The Nikka Yuko Japanese Garden was established in 1967, Canada's centennial year. Landscape architect and respected garden designer Dr. Tadashi Kubo, of Osaka Prefecture University, was commissioned to design the Nikko Yuko Japanese Garden of Lethbridge Alberta. It was desired and necessary that the garden be authentic and of the highest quality. Dr. Kubo followed the intrinsic principles of Japanese garden design, while taking into consideration the climate and locale of the Lethbridge Alberta site. His colleague Masami Sugimoto, of the same university as Dr. Kubo, oversaw the construction of the garden, making sure that everything was in harmony and balanced.
The Nikka Yuko garden was built in recognition of the contributions of citizens of Japanese ancestry in Lethbridge and as a symbol of friendship between the countries of Canada and Japan.
"Its name was created from the Japanese words Ni (from Nihon meaning Japan), ka from Kanada or Canada, and Yuko, which translates as "friendship" to mean “Japan-Canada friendship.” www.nikkayuko.com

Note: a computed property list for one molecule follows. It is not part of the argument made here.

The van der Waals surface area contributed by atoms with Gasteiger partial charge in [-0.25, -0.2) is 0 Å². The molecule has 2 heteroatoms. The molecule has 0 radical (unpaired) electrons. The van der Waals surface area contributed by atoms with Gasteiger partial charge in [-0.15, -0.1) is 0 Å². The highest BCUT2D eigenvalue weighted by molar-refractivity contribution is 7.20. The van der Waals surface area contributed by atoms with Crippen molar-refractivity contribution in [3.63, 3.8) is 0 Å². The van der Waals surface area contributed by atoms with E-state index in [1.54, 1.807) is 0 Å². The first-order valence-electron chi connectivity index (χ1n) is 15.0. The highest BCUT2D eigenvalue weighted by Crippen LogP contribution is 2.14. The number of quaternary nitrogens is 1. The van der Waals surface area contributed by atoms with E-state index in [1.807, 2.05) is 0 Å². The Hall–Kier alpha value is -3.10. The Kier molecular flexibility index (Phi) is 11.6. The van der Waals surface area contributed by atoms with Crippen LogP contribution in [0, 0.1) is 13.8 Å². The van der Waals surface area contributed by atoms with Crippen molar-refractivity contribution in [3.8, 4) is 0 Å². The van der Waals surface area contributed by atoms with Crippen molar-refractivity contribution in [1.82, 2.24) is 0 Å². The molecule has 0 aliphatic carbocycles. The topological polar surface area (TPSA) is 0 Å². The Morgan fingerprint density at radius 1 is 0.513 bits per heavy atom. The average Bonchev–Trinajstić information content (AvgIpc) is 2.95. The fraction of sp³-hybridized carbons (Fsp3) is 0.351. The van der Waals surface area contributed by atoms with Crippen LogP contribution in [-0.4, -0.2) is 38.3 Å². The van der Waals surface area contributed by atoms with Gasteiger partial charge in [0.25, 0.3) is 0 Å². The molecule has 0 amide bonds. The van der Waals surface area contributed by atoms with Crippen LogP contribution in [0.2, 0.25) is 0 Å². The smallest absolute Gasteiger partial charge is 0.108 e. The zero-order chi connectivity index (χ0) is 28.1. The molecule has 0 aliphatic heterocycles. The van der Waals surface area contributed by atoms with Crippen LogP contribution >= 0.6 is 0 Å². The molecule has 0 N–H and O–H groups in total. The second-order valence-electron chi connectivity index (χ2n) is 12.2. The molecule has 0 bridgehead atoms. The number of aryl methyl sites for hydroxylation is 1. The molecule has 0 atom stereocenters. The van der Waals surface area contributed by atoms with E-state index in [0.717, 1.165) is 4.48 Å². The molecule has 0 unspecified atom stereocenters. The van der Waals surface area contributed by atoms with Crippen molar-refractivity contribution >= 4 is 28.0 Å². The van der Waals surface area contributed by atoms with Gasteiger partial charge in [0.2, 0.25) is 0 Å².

The five tiers on this pagoda represent the elements of the earth: earth, water, fire, wind and sky.
Above and below, the turtle shaped island symbolizes longevity.
The gazebo or Azumaya is seen in the distance in the above photo. Here you can sit and relax, enjoying the subtle sounds of leaves rippling in the breeze and the soft notes of water flowing.
All the stone lanterns were carved by artisans in Kyoto and shipped to Canada for the garden.
All the structural aspects of the garden including the bell tower (seen below), the bridges, gates, azumaya shelter (gazebo), and pavilion were built in Kyoto Japan "of aromatic wood from yellow cypress", then dismantled and shipped to Canada. From Kyoto, five master tradesmen reassembled the structures on site with the help of some Canadian tradesmen. "The bronze Friendship Bell, which hangs in the bell tower, was commissioned specifically for Nikka Yuko and cast in Kyoto. The bell’s deep tones ring a friendship call to all visitors." (www.nikkoyuko.com)
The Friendship Bell was placed in the garden to symbolize the friendship between Canada and Japan. The idea is that the ringing of the bell, which guests are welcome to do, sends a message of friendship and goodwill. Using the weight of the bell to hold it together, the tower is structured on a compression ring principle.
A borrowed view of Henderson Lake beyond the garden. During the time of my visit, the Dragonboat Festival was underway.